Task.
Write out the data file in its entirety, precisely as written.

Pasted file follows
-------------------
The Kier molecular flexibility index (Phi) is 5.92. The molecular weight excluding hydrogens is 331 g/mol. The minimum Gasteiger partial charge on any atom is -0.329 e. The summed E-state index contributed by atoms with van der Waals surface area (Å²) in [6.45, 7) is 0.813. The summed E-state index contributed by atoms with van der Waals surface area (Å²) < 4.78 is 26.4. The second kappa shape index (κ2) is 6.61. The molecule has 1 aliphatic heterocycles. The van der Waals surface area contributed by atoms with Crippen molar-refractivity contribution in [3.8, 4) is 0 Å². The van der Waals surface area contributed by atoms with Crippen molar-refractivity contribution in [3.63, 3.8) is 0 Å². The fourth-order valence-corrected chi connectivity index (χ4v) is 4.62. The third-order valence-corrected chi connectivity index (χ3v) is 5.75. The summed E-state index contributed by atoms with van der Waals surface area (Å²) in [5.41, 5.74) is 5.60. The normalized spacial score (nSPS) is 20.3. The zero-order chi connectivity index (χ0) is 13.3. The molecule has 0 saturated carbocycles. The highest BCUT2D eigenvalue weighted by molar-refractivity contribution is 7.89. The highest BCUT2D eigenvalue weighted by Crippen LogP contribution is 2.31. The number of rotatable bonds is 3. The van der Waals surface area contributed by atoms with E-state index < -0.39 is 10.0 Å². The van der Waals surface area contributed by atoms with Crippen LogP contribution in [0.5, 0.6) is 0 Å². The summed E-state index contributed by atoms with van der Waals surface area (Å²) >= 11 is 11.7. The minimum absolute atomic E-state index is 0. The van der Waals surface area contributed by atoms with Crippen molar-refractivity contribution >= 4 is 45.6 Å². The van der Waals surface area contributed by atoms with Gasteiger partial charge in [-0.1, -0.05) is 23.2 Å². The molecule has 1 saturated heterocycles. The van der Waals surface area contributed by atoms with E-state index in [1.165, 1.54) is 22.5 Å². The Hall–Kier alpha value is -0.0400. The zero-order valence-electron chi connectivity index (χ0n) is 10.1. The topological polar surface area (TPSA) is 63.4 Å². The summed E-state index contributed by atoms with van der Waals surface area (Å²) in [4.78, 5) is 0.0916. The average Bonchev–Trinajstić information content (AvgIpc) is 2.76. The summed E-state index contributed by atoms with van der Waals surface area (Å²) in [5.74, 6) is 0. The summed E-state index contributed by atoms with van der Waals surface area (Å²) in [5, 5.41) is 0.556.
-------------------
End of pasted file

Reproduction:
The Kier molecular flexibility index (Phi) is 5.92. The molecular weight excluding hydrogens is 331 g/mol. The minimum Gasteiger partial charge on any atom is -0.329 e. The summed E-state index contributed by atoms with van der Waals surface area (Å²) in [6.45, 7) is 0.813. The summed E-state index contributed by atoms with van der Waals surface area (Å²) < 4.78 is 26.4. The second kappa shape index (κ2) is 6.61. The molecule has 1 aliphatic heterocycles. The van der Waals surface area contributed by atoms with Crippen molar-refractivity contribution in [3.8, 4) is 0 Å². The van der Waals surface area contributed by atoms with Crippen molar-refractivity contribution in [3.63, 3.8) is 0 Å². The fourth-order valence-corrected chi connectivity index (χ4v) is 4.62. The third-order valence-corrected chi connectivity index (χ3v) is 5.75. The summed E-state index contributed by atoms with van der Waals surface area (Å²) in [5.41, 5.74) is 5.60. The normalized spacial score (nSPS) is 20.3. The zero-order chi connectivity index (χ0) is 13.3. The molecule has 0 saturated carbocycles. The highest BCUT2D eigenvalue weighted by molar-refractivity contribution is 7.89. The highest BCUT2D eigenvalue weighted by Crippen LogP contribution is 2.31. The number of rotatable bonds is 3. The van der Waals surface area contributed by atoms with E-state index < -0.39 is 10.0 Å². The van der Waals surface area contributed by atoms with Crippen LogP contribution in [0.5, 0.6) is 0 Å². The summed E-state index contributed by atoms with van der Waals surface area (Å²) >= 11 is 11.7. The minimum absolute atomic E-state index is 0. The van der Waals surface area contributed by atoms with Crippen molar-refractivity contribution >= 4 is 45.6 Å². The van der Waals surface area contributed by atoms with Gasteiger partial charge in [-0.1, -0.05) is 23.2 Å². The molecule has 1 saturated heterocycles. The van der Waals surface area contributed by atoms with E-state index in [1.165, 1.54) is 22.5 Å². The Hall–Kier alpha value is -0.0400. The zero-order valence-electron chi connectivity index (χ0n) is 10.1. The topological polar surface area (TPSA) is 63.4 Å². The summed E-state index contributed by atoms with van der Waals surface area (Å²) in [4.78, 5) is 0.0916. The average Bonchev–Trinajstić information content (AvgIpc) is 2.76. The summed E-state index contributed by atoms with van der Waals surface area (Å²) in [5.74, 6) is 0. The summed E-state index contributed by atoms with van der Waals surface area (Å²) in [5, 5.41) is 0.556.